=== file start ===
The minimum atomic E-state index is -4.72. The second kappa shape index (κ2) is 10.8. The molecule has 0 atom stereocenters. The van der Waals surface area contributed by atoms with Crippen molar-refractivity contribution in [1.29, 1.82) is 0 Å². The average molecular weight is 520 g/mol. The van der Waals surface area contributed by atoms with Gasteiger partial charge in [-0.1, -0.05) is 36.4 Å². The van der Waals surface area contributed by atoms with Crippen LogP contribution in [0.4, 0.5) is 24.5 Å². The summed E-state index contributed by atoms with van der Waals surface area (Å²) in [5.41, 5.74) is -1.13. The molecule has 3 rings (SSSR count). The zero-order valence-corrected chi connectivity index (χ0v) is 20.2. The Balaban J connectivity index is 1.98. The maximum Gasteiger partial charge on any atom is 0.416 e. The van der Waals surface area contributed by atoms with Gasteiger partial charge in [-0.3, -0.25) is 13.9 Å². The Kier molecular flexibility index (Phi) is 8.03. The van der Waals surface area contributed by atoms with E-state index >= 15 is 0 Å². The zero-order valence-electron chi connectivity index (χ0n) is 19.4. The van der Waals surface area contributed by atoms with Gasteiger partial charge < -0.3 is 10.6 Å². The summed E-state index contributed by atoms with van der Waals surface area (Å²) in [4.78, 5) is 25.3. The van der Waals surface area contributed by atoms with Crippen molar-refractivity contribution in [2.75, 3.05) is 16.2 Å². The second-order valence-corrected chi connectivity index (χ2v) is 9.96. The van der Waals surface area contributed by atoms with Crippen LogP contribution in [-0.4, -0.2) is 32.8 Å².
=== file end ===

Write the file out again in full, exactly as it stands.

The minimum atomic E-state index is -4.72. The second kappa shape index (κ2) is 10.8. The molecule has 0 atom stereocenters. The van der Waals surface area contributed by atoms with Crippen molar-refractivity contribution in [1.29, 1.82) is 0 Å². The average molecular weight is 520 g/mol. The van der Waals surface area contributed by atoms with Gasteiger partial charge in [-0.1, -0.05) is 36.4 Å². The van der Waals surface area contributed by atoms with Crippen LogP contribution in [0.4, 0.5) is 24.5 Å². The summed E-state index contributed by atoms with van der Waals surface area (Å²) in [5.41, 5.74) is -1.13. The molecule has 3 rings (SSSR count). The zero-order valence-corrected chi connectivity index (χ0v) is 20.2. The Balaban J connectivity index is 1.98. The maximum Gasteiger partial charge on any atom is 0.416 e. The van der Waals surface area contributed by atoms with Gasteiger partial charge in [-0.3, -0.25) is 13.9 Å². The Kier molecular flexibility index (Phi) is 8.03. The van der Waals surface area contributed by atoms with E-state index >= 15 is 0 Å². The zero-order valence-electron chi connectivity index (χ0n) is 19.4. The van der Waals surface area contributed by atoms with Gasteiger partial charge < -0.3 is 10.6 Å². The summed E-state index contributed by atoms with van der Waals surface area (Å²) in [4.78, 5) is 25.3. The van der Waals surface area contributed by atoms with Crippen molar-refractivity contribution in [2.75, 3.05) is 16.2 Å². The second-order valence-corrected chi connectivity index (χ2v) is 9.96. The van der Waals surface area contributed by atoms with Crippen LogP contribution in [-0.4, -0.2) is 32.8 Å².